Omaha in 1860 was only a shadow of what it would later become. Henry E. Palmer, a native of Wisconsin, crossed the Missouri River to Omaha on a steam ferry in March of 1860 and recorded his impressions of the fledgling city. Palmer’s arrival was not particularly auspicious. The ferry on which he arrived got stuck on a sandbar, and “there we remained until about 4:00 P.M.–no breakfast, no dinner, no lunch. No man ever first touched Nebraska soil with a better appetite than did I.”
Palmer soon located a friend in Omaha, James A. Maxwell, with whom he boarded for a short time while he saw the sights: “I remember the Herndon House, at the time the largest and best hotel in the Missouri valley from the head to the mouth of the river, until recently Union Pacific headquarters. I remember, too, that there were only three or four brick store buildings in Omaha, and if I am not mistaken, not more than that number of brick residences, all small. Nearly all the buildings were frame and generally one story. Only 1,600 people were there at that time; very few houses south of Harney, and I think, none west of 20th. The capitol building on the site of the present high school grounds [Omaha was the capital of Nebraska Territory] was the one conspicuous building of Omaha; it could be seen from the bluffs, beyond Council Bluffs, from the valley, and for miles around.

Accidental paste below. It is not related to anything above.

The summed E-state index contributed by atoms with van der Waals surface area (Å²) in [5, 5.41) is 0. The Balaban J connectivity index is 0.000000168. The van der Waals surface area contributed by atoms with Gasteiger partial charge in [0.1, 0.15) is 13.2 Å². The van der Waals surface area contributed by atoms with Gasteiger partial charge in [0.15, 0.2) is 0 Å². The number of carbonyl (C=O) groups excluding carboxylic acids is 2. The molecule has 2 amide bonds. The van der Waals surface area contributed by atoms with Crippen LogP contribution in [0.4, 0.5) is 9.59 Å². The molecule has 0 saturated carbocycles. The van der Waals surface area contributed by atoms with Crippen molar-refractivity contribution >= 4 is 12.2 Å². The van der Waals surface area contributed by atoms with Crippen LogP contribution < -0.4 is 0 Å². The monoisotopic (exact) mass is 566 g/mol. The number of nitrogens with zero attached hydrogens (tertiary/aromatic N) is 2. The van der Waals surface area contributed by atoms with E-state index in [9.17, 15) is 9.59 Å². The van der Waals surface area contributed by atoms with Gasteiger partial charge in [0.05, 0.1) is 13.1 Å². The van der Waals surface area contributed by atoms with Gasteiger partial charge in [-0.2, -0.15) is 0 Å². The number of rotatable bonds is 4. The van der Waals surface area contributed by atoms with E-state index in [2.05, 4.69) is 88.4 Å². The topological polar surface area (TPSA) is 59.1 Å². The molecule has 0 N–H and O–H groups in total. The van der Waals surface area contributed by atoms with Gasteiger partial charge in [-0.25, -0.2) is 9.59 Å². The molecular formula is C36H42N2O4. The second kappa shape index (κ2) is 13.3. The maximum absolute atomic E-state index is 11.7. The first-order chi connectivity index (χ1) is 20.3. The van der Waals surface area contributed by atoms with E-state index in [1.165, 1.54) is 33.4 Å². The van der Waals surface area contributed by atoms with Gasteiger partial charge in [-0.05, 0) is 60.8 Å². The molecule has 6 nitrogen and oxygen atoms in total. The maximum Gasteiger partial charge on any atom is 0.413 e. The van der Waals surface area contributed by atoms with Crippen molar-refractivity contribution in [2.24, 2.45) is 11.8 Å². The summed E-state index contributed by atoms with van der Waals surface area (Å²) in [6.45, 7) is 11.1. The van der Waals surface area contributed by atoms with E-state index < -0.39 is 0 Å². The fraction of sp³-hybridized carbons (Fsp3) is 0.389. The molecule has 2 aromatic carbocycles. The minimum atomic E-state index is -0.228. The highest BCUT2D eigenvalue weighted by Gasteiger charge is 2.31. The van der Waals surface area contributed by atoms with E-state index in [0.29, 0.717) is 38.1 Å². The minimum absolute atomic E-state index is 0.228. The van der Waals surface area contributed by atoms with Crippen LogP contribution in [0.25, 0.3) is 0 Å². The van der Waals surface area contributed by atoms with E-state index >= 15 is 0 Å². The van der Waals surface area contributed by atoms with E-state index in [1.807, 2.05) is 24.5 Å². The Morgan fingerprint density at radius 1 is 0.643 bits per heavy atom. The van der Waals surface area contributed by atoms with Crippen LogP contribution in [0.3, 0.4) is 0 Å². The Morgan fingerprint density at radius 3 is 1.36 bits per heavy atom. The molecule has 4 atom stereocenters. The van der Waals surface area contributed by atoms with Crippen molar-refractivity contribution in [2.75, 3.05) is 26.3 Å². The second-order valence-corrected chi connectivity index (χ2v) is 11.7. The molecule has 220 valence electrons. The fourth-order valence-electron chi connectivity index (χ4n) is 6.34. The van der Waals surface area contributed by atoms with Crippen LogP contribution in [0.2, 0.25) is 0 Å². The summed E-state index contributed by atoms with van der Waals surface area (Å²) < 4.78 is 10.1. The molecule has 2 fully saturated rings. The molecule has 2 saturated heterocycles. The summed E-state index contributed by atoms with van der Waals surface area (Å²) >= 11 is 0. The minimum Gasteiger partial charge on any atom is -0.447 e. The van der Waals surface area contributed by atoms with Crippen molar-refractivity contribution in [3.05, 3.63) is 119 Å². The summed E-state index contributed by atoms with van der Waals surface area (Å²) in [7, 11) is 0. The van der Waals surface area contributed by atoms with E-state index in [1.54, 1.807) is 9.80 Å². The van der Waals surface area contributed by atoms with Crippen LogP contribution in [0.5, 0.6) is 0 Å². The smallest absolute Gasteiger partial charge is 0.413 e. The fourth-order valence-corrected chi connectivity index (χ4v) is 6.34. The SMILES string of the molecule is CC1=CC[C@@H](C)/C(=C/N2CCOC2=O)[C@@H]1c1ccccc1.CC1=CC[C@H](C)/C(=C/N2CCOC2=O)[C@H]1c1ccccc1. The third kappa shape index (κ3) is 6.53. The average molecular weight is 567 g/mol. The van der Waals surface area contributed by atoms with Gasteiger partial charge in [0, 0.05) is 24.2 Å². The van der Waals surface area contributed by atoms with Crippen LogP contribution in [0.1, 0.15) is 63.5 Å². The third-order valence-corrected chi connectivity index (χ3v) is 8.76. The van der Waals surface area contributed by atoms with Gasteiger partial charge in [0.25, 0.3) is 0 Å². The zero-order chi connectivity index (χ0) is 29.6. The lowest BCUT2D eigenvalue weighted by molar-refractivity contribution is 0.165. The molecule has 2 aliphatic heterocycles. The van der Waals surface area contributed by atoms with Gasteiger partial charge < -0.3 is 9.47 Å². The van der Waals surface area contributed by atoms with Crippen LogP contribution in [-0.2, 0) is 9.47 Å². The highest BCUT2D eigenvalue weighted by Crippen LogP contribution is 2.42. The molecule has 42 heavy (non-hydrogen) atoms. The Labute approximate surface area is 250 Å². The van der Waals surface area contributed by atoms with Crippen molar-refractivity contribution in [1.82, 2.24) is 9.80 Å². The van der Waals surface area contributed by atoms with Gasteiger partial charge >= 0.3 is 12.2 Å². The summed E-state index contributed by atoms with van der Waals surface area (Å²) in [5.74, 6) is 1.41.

“J. Maxwell Clark [James Maxwell’s nephew] . . . and I climbed to the dome one Sunday, my first Sunday in Nebraska, and looked out upon the barren and almost trackless west. From a point west of 20th street I am sure I saw no houses save a ranch near the military bridge about 24th and Cuming streets. The old military road climbing the hill west to where the waterworks reservoir is, and on over the present route to Benson, was plainly visible. Not a house from 24th and Cuming streets to Elkhorn City, twenty-three miles west. There were only a few cottonwood trees along the creek spanned by the military bridge, a gulch or ravine that heads one fork about 34th and Poppleton, and one fork about 39th and Farnam. As far west as I could see there was no timber; only prairie, unbroken and unfenced; prairie covered with buffalo grass, a dry parched looking country. I venture to say that there are now more growing trees in the city limits of Omaha than there was in the entire county of Douglas in 1860, possibly in the entire state.”